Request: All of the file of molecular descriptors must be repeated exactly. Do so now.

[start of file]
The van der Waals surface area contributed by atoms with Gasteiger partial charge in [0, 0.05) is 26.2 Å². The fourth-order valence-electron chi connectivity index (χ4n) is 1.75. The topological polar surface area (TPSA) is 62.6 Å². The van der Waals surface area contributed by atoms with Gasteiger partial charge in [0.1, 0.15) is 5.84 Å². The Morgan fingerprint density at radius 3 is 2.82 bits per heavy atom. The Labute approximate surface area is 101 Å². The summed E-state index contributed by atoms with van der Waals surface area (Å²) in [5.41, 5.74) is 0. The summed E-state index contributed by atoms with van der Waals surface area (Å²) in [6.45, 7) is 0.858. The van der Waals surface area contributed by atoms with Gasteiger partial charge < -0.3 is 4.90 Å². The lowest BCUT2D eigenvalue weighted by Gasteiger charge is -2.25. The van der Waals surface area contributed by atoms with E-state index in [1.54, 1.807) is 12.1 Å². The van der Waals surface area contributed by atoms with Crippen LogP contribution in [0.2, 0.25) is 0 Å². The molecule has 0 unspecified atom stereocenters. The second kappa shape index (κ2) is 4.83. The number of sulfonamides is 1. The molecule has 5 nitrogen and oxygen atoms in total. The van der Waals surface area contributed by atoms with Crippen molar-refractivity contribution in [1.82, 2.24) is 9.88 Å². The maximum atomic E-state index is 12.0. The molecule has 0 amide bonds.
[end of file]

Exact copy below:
The van der Waals surface area contributed by atoms with Gasteiger partial charge in [0, 0.05) is 26.2 Å². The fourth-order valence-electron chi connectivity index (χ4n) is 1.75. The topological polar surface area (TPSA) is 62.6 Å². The van der Waals surface area contributed by atoms with Gasteiger partial charge in [0.1, 0.15) is 5.84 Å². The Morgan fingerprint density at radius 3 is 2.82 bits per heavy atom. The Labute approximate surface area is 101 Å². The summed E-state index contributed by atoms with van der Waals surface area (Å²) in [5.41, 5.74) is 0. The summed E-state index contributed by atoms with van der Waals surface area (Å²) in [6.45, 7) is 0.858. The van der Waals surface area contributed by atoms with Gasteiger partial charge < -0.3 is 4.90 Å². The lowest BCUT2D eigenvalue weighted by Gasteiger charge is -2.25. The van der Waals surface area contributed by atoms with E-state index in [1.54, 1.807) is 12.1 Å². The van der Waals surface area contributed by atoms with Crippen LogP contribution in [0.2, 0.25) is 0 Å². The molecule has 0 unspecified atom stereocenters. The second kappa shape index (κ2) is 4.83. The number of sulfonamides is 1. The molecule has 5 nitrogen and oxygen atoms in total. The van der Waals surface area contributed by atoms with Crippen molar-refractivity contribution in [1.82, 2.24) is 9.88 Å². The maximum atomic E-state index is 12.0. The molecule has 0 amide bonds.